Thursday, January 1st
Let it Shine Word of the Day:
This adjective from Latin is derived from a verb than means "glow" and is related to both candle and candid; it describes the capacity to emit light as a result of heat. We salute it today as a kind of farewell: the sale of incandescent light bulbs in the Republic of Ireland is henceforth banned.
Friday, January 2nd
Cry Uncle Word of the Day:
This probably wasn't on your Christmas list, but still one can think of uses: a device that measures pain sensitivity caused by pressure. The Greek root -algos turns up in a number of nouns about painful conditions ending in -algia, and also in analgesic.
Saturday, January 3rd
Under one Roof Word of the Day:
The circumflex accent on this word (often discarded) is a clue to two things about the word's meaning: first, it signals a vanished s for words cognate with it (in this case, castle), and second, if you fancy that the accent looks like a roof, it's a no-brainer to remember that this word refers to a building — a rather opulent residential one.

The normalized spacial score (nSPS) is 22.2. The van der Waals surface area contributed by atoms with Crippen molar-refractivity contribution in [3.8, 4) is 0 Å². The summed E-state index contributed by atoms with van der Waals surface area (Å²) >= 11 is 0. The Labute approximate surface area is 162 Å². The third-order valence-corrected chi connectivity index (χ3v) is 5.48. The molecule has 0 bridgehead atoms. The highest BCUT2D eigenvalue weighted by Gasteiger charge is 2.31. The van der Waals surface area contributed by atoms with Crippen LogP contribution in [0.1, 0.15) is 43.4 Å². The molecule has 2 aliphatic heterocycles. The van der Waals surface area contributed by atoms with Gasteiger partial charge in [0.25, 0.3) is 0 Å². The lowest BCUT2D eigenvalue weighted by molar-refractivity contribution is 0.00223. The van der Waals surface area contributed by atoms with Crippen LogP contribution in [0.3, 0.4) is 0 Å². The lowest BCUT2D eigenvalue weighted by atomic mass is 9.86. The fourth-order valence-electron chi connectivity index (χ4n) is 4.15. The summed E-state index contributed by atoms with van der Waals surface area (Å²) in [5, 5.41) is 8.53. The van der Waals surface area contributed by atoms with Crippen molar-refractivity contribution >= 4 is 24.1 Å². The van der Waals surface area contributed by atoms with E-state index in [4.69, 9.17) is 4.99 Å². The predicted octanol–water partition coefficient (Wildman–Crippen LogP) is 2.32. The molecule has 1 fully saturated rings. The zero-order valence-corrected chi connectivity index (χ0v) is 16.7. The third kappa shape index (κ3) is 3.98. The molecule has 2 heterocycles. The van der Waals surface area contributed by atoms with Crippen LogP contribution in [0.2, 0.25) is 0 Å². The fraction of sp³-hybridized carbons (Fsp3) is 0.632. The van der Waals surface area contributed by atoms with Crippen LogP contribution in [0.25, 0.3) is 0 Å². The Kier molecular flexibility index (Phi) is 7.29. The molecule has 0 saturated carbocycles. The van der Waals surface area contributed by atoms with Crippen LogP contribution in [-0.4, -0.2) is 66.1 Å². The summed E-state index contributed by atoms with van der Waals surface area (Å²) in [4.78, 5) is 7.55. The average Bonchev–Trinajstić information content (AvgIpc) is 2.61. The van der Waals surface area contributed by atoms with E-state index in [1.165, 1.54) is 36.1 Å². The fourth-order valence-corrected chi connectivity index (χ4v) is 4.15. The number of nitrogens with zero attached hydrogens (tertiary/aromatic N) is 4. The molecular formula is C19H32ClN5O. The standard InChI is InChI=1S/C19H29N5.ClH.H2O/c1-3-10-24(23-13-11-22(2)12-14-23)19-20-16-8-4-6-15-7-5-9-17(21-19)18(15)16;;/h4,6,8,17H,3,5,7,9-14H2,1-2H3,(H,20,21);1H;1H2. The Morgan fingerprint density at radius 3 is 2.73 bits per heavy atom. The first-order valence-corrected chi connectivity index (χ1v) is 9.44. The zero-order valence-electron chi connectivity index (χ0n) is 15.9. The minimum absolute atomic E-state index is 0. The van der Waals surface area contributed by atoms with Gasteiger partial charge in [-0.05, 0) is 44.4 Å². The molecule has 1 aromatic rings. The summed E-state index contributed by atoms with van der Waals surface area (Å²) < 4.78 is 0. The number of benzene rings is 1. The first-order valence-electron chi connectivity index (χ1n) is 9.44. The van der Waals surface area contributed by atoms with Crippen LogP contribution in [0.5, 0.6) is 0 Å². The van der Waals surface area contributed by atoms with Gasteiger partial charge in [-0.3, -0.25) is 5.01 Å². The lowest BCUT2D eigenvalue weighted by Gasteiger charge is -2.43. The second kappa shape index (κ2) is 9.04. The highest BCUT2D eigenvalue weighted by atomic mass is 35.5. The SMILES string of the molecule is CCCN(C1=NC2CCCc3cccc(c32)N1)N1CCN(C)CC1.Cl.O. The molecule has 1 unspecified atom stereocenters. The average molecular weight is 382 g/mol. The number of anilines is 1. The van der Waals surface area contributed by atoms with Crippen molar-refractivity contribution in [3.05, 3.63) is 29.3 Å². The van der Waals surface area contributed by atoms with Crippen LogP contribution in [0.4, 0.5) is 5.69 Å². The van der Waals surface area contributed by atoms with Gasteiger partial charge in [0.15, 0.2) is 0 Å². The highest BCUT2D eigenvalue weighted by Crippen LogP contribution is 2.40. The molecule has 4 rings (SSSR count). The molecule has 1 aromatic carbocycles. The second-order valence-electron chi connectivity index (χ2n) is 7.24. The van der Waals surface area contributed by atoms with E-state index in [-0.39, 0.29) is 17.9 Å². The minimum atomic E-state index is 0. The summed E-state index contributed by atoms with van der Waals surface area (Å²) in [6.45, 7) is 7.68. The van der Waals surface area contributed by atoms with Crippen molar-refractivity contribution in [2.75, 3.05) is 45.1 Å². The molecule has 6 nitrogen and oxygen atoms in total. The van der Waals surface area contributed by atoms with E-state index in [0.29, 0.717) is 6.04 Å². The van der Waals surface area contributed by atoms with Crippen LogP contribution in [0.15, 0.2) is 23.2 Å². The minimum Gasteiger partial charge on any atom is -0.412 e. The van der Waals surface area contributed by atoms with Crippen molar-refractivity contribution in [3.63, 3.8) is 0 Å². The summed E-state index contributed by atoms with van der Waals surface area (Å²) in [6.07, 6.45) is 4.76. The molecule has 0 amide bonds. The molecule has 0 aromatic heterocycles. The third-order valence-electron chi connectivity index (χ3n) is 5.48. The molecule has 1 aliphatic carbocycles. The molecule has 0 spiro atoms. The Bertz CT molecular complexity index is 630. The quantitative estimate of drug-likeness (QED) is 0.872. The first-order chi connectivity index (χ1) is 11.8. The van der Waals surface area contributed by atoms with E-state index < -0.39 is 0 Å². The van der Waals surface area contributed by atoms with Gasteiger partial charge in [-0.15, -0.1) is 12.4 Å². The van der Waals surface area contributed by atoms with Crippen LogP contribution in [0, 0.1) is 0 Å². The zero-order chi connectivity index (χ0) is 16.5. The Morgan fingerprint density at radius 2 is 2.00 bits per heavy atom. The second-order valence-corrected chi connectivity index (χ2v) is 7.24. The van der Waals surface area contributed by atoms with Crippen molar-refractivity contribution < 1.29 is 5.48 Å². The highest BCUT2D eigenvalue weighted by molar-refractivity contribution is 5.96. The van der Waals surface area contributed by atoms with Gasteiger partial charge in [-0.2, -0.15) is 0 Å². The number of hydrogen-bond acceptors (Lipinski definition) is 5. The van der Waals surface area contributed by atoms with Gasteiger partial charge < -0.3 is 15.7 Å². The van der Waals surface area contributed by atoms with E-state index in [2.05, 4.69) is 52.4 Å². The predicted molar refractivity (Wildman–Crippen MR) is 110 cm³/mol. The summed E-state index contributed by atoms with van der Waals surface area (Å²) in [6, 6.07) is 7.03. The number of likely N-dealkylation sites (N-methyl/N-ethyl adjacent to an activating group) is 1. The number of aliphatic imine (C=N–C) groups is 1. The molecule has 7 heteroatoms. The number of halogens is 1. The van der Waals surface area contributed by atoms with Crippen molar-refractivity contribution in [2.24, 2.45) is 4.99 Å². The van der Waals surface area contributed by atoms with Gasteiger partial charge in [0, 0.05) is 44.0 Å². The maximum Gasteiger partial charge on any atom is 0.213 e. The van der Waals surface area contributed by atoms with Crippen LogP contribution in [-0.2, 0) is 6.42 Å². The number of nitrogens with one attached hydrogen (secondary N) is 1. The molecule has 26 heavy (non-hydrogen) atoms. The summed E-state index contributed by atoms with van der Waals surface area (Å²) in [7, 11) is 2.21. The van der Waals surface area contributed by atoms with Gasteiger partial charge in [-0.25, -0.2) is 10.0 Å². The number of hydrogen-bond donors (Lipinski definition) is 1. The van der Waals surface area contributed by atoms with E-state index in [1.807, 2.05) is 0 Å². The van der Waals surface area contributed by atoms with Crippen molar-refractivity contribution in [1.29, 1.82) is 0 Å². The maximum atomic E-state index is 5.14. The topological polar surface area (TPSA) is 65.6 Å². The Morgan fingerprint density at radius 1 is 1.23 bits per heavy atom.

Sunday, January 4th
Trading Places Word of the Day:
This rhetorical figure is all the rage now, what with its appearance in a film title. It refers to a substitution of terms in which the part denotes the whole, or vice versa. The pronunciation is not what you'd guess by looking at the word. Roots are Greek.
Monday, January 5th
Port of Call Word of the Day:
Places lend their names to all sorts of things. In the case of argosy, it's an Italian merchant ship of a kind originally made in Ragusa (which is today Dubrovnik and not in Italy at all). Though the vowels have all morphed, the consonants remain the same. Argosy can also refer to a fleet of such ships, or a rich supply of something.
Tuesday, January 6th
Sharply Pointed Word of the Day:
This genus of plants in the agave family is a good candidate for a spelling bee; it comes from an Italian toponym (today spelled Sansevera). The common name of the plant, however incorrect politically, is far more common: mother-in-law's tongue.
Wednesday, January 7th
It's a Gift Word of the Day: